Bidets & Confused: What Are These Things?

Toilet paper has become a hot commodity as of late.

So much so that it is quite literally flying off of the shelves at grocery stores, pharmacies, and other shopping establishments around the United States.

As concerns over the coronavirus pandemic have increased, the fuss over this so-called “white gold” has many people wondering: are there other options out there? Options that are just as sanitary and effective as toilet paper, if not more so?

Bidets are, more often than not, the butt (forgive us) of jokes in the United States.

But many homeowners are taking a second look at this oft-ridiculed bathroom addition, now that toilet paper scarcity is an everyday reality.

But what, exactly, is a bidet? And what are the benefits of having one? Let’s find out.

What is a bidet?

A bidet is an add-on device—usually attached to toilet bowls—or a standalone plumbing fixture that cleans your rear end with water after a bowel movement.

Fun fact: “bidet” is an old French word for a pony or small horse.

The term came to be used for these plumbing fixtures because of the straddling posture that people assume over them while they are in use—similar to the posture one would assume while riding a horse.

A staple in many European bathrooms (in countries like Italy and Portugal, it is required by law to have a bidet in your restroom), bidets have, traditionally, been derided as unsanitary and unnecessary in North America, in spite of overwhelming evidence to the contrary.

Benefits of having a bidet

In addition to the small savings you’ll accrue with less need for toilet paper, bidets are, by and large, more ecologically friendly. Plus, they make your bum cleaner. What’s not to like?

Preserving trees, water, and electricity

In 2019, the magazine Scientific American reported on the environmental benefits of owning a bidet, citing estimates that US residents use 36.5 billion rolls of toilet paper each year—the equivalent of destroying 15 million trees.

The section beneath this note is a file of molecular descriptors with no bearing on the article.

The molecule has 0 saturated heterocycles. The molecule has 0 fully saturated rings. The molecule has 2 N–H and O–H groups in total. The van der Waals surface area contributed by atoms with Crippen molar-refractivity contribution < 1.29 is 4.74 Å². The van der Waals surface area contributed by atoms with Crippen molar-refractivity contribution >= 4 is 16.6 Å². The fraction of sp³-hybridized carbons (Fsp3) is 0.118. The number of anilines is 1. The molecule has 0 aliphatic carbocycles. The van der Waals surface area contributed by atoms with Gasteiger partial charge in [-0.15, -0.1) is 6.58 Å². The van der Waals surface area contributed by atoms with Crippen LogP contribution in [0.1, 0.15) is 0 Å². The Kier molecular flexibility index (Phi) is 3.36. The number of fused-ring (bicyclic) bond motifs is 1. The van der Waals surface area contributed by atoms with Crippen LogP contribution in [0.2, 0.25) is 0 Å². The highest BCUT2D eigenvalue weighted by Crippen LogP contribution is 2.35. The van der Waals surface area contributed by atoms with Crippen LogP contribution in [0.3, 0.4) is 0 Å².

What’s more, toilet paper production requires an impossibly large amount of water, somewhere in the neighborhood of 473.6 billion (with a B) gallons. This doesn’t even take into account all of the bleach required to whiten the paper, and the enormous amounts of electricity necessary to power all of these endeavors.


One of the major misconceptions about bidets is that they spray water everywhere, creating an unruly mess in your bathroom. Nothing could be further from the truth.

Jets of water are contained within the bowl of the toilet (if it’s an add-on) or within the bowl of the standalone plumbing fixture itself

Another misconception is that the bidet uses dirty water from inside the toilet bowl. In reality, the bidet jet relies on fresh, clean water from the line that fills your tank.

All of this to say: water is infinitely more effective at getting rid of your residue, both visible and invisible (hello, bacteria), than toilet paper. If you’re interested in installing a bidet, explore your options online.

With the world being in the state it is today, you might want to default to an add-on bidet option for a preexisting toilet, rather than pursue a complex standalone bidet installation—which will no doubt cost a pretty penny when all is said and done. Happy researching!